Music Narrator: This is a very simple activity that models the supernova explosion that takes place at the end of a large star’s life. The only supplies you will need are two balls of different sizes for each person that is participating. A tennis ball and a ping pong ball are perfect for this. If we drop just the tennis ball, it bounces a foot or two. If we drop just the ping pong ball in the same way, it again bounces, but not as high. When we drop them both together, with the ping pong ball stacked on top of the tennis ball, the ping pong ball goes flying off even further, and the tennis ball basically stays where it is. The reason this happens is that when the tennis ball hits the floor, its energy is transferred to the ping pong ball. In this model, the balls represent layers of the star’s atmosphere that are falling inward during its implosion. These falling layers meet the energy from the iron core- represented by the floor in our activity- and rebound, shooting off into space in a dramatic supernova explosion. Music

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Dennis Veasley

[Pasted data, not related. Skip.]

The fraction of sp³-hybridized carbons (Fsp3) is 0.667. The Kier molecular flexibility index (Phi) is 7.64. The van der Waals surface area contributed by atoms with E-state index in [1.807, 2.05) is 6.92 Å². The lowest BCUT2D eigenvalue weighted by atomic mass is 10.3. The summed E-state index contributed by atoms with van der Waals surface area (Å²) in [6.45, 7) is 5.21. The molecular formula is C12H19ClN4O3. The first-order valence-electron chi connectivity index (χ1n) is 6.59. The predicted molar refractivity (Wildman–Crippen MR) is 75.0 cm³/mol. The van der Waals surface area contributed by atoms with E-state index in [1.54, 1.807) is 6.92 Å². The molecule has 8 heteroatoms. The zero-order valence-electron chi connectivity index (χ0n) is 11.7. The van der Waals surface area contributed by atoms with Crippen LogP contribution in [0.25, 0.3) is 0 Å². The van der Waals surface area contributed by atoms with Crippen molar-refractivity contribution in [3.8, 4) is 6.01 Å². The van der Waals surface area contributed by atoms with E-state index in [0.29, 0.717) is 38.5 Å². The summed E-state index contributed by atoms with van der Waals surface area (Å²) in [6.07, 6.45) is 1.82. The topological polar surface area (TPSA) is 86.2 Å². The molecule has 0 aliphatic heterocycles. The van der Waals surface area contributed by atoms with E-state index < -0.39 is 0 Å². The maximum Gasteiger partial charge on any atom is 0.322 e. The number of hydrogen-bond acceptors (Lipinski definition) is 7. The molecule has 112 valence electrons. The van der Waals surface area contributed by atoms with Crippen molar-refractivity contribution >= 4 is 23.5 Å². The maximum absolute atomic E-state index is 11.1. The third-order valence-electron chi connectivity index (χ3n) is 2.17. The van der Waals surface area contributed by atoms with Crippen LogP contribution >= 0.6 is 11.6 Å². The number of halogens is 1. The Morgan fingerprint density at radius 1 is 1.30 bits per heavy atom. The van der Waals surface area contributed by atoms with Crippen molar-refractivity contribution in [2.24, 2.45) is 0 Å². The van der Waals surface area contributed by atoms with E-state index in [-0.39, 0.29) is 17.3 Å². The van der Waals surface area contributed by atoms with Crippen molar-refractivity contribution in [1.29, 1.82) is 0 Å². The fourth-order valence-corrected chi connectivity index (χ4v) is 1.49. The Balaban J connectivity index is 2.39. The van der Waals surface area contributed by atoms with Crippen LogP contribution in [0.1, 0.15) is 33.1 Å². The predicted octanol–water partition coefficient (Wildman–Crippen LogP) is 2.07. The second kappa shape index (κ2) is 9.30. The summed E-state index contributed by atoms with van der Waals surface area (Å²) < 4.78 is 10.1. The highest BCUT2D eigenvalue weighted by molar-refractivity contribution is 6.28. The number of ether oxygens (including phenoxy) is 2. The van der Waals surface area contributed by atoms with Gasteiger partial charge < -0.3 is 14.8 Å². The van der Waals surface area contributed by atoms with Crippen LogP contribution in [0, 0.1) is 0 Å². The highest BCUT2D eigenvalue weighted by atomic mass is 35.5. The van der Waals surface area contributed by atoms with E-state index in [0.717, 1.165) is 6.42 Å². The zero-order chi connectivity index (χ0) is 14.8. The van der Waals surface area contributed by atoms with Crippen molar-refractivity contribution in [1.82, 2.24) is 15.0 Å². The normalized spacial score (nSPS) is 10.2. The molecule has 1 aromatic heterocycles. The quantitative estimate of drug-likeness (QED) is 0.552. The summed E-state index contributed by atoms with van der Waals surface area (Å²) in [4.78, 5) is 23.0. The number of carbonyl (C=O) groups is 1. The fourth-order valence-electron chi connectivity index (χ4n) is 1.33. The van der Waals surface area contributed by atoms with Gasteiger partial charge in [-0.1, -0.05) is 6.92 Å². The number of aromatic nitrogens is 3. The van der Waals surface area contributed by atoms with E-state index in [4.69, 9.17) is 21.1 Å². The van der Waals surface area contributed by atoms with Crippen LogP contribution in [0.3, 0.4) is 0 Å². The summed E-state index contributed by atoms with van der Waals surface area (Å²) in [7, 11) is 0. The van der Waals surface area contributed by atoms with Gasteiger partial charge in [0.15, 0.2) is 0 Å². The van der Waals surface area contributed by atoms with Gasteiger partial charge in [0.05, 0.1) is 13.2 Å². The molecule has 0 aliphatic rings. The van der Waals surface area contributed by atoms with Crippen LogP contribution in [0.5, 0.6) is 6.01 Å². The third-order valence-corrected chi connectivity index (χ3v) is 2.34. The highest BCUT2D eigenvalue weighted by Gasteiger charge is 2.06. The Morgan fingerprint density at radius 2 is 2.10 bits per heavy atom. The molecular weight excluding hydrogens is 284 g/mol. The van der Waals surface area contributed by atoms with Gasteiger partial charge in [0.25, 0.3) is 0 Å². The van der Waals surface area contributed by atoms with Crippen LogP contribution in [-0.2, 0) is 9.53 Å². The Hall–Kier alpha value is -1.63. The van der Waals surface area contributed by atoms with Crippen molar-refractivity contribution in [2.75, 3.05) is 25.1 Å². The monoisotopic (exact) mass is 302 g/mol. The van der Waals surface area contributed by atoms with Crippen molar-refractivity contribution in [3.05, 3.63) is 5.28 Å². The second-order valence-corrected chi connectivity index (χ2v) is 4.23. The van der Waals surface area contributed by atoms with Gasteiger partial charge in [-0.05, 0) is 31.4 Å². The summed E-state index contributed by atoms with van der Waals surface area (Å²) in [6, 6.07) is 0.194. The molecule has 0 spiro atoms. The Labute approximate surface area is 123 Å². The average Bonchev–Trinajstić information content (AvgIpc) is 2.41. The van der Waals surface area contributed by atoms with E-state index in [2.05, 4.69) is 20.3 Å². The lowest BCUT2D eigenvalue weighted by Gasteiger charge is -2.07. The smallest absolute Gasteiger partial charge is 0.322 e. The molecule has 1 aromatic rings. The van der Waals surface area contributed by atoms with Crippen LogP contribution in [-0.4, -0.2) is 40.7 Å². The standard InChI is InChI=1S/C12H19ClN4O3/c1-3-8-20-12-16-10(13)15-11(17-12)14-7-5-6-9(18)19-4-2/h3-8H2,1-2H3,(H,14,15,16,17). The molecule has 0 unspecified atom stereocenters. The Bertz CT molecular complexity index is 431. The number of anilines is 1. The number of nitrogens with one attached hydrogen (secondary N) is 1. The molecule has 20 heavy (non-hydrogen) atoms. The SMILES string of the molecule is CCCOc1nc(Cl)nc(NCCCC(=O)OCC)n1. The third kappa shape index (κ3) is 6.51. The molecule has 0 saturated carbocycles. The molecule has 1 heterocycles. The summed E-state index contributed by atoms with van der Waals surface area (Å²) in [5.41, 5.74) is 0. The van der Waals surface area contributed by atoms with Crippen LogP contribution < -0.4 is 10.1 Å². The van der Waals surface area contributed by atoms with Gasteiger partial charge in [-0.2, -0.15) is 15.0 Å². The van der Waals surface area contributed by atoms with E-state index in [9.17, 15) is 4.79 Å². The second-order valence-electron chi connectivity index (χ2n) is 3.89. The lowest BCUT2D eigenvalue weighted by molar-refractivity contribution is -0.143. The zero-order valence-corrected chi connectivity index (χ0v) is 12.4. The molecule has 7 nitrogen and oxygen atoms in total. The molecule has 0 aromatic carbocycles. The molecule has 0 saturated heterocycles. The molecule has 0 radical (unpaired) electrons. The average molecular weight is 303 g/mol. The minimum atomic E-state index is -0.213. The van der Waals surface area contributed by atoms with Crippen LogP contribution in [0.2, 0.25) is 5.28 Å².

17 thoughts on “NASA | Afterschool Universe: Supernova Ball Bounce”

  1. This is an amazingly easy and understandable explanation of supernovas! I have been reading a lot on type IIa supernovas, but never saw it like that. Thanks NASA, now I can explain supernovas to friends without showing any equations!

  2. wow… i never really understood the actual process behind supernovae. This was a very simple & intuitive explanation. Thanks!

  3. @kaishininjou true, but giving 20+ students a basketball and a tennis ball is going to send tennis balls flying all over the place and someone would probably get hurt. If the teacher is the only person doing the demonstration then the basketball and tennis ball would work best, though.

  4. ok if the tennis ball "basically stayed the same" how is it that the ping pong got the energy, the tennis ball "basically stayed the same" remember. wouldnt i see a dramatic height difference somewhere in this system. just wondering outloud

  5. The ping pong ball goes father because it has taken energy from the tennis ball. It take less energy to move the ping pong ball because of it's mass so the change in the tennis ball is minoot. Hope that helped you

  6. This is garbage! What if you take smaller ball a steel ball, would it be the same? It is simply density of materials and mass.

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